Pink Chat: Networked Sex Work before the Internet

Nagy, Jeff
Technology and Culture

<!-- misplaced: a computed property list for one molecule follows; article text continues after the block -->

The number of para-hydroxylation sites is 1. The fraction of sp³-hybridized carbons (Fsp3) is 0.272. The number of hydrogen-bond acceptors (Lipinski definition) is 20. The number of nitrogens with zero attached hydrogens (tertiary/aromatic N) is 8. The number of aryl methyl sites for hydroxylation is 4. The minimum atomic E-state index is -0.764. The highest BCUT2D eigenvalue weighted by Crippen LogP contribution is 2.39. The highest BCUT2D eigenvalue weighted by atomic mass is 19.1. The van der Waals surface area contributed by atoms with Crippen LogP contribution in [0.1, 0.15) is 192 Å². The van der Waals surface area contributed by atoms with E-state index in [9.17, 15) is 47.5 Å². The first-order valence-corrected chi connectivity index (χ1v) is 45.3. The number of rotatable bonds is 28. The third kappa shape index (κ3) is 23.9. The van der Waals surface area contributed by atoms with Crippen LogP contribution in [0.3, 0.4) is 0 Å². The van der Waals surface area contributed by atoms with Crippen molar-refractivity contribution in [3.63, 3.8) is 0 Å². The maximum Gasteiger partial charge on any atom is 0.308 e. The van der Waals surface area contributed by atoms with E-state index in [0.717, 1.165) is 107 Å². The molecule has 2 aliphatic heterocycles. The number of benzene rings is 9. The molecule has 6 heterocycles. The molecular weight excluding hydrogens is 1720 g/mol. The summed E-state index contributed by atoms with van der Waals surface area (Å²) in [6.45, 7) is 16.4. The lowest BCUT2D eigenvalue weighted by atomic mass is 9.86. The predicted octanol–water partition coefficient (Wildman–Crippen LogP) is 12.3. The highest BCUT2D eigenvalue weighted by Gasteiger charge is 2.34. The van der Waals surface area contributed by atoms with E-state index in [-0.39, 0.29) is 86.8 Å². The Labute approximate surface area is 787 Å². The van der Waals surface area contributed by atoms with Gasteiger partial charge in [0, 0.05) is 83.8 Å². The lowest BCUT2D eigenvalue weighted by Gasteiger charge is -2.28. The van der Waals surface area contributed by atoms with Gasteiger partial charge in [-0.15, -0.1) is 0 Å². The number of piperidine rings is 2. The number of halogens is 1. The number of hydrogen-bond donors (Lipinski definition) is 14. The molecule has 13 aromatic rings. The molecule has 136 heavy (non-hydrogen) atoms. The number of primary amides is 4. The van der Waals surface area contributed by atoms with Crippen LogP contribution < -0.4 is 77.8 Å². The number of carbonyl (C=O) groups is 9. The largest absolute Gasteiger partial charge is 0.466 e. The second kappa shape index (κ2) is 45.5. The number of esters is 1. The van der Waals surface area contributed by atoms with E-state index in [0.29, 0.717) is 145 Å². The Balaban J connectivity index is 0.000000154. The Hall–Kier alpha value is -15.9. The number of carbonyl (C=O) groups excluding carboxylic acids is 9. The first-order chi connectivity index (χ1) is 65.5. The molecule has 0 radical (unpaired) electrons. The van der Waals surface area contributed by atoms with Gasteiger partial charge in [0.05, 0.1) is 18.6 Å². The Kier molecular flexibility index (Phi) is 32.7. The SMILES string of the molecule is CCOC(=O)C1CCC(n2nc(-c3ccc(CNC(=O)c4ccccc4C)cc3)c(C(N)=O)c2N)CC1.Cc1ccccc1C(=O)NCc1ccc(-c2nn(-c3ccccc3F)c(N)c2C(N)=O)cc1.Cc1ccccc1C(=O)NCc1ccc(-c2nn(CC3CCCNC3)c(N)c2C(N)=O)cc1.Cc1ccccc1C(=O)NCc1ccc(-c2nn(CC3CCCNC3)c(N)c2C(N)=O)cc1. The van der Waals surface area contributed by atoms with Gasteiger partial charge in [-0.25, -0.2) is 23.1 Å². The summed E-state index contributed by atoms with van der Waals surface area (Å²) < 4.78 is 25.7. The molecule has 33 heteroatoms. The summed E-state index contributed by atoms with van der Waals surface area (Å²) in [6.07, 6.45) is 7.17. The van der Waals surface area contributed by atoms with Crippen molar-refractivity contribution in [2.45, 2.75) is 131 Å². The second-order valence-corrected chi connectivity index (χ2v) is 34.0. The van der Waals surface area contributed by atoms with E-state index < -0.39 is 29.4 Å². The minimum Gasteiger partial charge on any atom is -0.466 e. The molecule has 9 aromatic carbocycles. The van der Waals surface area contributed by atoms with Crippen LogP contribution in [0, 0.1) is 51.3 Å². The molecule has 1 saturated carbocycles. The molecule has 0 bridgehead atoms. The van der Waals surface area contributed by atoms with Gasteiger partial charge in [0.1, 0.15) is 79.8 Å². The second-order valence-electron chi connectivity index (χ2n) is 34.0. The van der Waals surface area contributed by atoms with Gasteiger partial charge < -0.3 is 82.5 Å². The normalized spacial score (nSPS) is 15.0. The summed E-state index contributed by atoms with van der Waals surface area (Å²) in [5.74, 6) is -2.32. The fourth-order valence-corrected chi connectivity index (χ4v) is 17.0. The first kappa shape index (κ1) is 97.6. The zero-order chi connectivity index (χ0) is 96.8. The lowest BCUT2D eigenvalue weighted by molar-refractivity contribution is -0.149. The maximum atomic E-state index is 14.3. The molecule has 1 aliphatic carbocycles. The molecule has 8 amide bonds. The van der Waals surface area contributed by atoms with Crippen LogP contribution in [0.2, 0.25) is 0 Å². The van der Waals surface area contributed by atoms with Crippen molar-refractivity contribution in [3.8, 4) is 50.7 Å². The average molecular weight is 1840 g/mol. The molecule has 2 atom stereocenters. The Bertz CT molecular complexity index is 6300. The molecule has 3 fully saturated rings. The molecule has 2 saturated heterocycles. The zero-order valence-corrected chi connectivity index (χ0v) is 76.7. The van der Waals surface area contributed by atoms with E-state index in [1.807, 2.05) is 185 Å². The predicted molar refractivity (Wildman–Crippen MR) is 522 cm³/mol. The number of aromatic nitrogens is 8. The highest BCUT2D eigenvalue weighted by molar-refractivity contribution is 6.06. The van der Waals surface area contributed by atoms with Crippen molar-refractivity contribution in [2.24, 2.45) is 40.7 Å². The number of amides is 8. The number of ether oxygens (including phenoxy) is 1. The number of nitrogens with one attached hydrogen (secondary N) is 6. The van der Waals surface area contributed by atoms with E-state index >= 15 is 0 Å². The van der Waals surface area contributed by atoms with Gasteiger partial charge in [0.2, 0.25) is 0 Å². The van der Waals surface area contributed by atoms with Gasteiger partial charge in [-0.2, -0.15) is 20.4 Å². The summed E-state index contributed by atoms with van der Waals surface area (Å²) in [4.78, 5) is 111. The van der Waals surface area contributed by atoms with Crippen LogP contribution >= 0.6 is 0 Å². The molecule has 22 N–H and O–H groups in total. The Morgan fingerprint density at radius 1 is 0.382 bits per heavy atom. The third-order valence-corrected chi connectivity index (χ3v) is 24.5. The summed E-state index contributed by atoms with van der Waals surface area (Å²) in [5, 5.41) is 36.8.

New network technologies were often seen as contributing to a feminization of labor. Early online sex work complicates that argument. The early online sex work examined in this article masculinized what was traditionally women's work, while training workers and clients in the fluid, feminized communication skills that became a cornerstone of technologically-mediated office work. In the 1980s and 1990s, France's state-run videotext network, Minitel, connected millions to a wide array of public and private services. Its erotic chatrooms were among the most popular, profitable, and prominent. Throngs of citizens paid by the minute to chat anonymously with each other or, unwittingly, with mostly male professional hosts who tailored their digital personas to indulge their clients' sexual proclivities. This article reconstructs the chat hosts and their labor at the nexus of gender ideologies and emerging network technologies. These online self-presentations provide instructive parallels to today's shadow labor on digital platforms.